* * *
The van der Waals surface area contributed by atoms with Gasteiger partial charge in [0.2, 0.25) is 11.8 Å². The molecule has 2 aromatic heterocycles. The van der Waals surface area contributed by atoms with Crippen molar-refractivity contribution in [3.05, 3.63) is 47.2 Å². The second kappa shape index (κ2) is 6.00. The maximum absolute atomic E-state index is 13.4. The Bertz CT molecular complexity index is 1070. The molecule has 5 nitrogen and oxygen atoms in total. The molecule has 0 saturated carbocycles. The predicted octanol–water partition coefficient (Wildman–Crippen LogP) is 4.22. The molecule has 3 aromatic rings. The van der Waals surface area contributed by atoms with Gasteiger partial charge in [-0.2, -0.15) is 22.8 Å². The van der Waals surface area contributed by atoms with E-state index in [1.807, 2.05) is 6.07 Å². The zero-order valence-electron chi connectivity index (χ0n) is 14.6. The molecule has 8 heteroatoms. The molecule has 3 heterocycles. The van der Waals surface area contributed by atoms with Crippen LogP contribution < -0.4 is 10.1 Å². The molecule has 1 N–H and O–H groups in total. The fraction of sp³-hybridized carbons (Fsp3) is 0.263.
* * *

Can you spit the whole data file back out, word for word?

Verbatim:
The van der Waals surface area contributed by atoms with Gasteiger partial charge in [0.2, 0.25) is 11.8 Å². The molecule has 2 aromatic heterocycles. The van der Waals surface area contributed by atoms with Crippen molar-refractivity contribution in [3.05, 3.63) is 47.2 Å². The second kappa shape index (κ2) is 6.00. The maximum absolute atomic E-state index is 13.4. The Bertz CT molecular complexity index is 1070. The molecule has 5 nitrogen and oxygen atoms in total. The molecule has 0 saturated carbocycles. The predicted octanol–water partition coefficient (Wildman–Crippen LogP) is 4.22. The molecule has 3 aromatic rings. The van der Waals surface area contributed by atoms with Gasteiger partial charge in [-0.2, -0.15) is 22.8 Å². The van der Waals surface area contributed by atoms with E-state index in [1.807, 2.05) is 6.07 Å². The zero-order valence-electron chi connectivity index (χ0n) is 14.6. The molecule has 8 heteroatoms. The molecule has 3 heterocycles. The van der Waals surface area contributed by atoms with Crippen LogP contribution < -0.4 is 10.1 Å². The molecule has 1 N–H and O–H groups in total. The fraction of sp³-hybridized carbons (Fsp3) is 0.263.